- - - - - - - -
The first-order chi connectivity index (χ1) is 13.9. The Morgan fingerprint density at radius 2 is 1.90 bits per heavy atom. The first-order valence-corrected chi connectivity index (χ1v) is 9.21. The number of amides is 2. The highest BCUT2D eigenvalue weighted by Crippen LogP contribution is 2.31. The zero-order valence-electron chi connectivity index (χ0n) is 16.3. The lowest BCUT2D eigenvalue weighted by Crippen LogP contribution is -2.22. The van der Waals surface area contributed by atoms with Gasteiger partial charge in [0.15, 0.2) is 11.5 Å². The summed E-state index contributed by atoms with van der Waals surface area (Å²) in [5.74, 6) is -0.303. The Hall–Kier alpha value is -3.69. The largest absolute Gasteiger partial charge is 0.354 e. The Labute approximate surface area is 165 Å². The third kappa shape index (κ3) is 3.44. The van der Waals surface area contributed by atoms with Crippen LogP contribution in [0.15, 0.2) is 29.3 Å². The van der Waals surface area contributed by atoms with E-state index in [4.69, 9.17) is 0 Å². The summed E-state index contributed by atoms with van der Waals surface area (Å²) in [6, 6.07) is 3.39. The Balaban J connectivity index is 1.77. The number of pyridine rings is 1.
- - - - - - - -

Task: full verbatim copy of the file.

The first-order chi connectivity index (χ1) is 13.9. The Morgan fingerprint density at radius 2 is 1.90 bits per heavy atom. The first-order valence-corrected chi connectivity index (χ1v) is 9.21. The number of amides is 2. The highest BCUT2D eigenvalue weighted by Crippen LogP contribution is 2.31. The zero-order valence-electron chi connectivity index (χ0n) is 16.3. The lowest BCUT2D eigenvalue weighted by Crippen LogP contribution is -2.22. The van der Waals surface area contributed by atoms with Gasteiger partial charge in [0.15, 0.2) is 11.5 Å². The summed E-state index contributed by atoms with van der Waals surface area (Å²) in [5.74, 6) is -0.303. The Hall–Kier alpha value is -3.69. The largest absolute Gasteiger partial charge is 0.354 e. The Labute approximate surface area is 165 Å². The third kappa shape index (κ3) is 3.44. The van der Waals surface area contributed by atoms with Crippen LogP contribution in [0.15, 0.2) is 29.3 Å². The van der Waals surface area contributed by atoms with E-state index in [4.69, 9.17) is 0 Å². The summed E-state index contributed by atoms with van der Waals surface area (Å²) in [6, 6.07) is 3.39. The Balaban J connectivity index is 1.77. The number of pyridine rings is 1.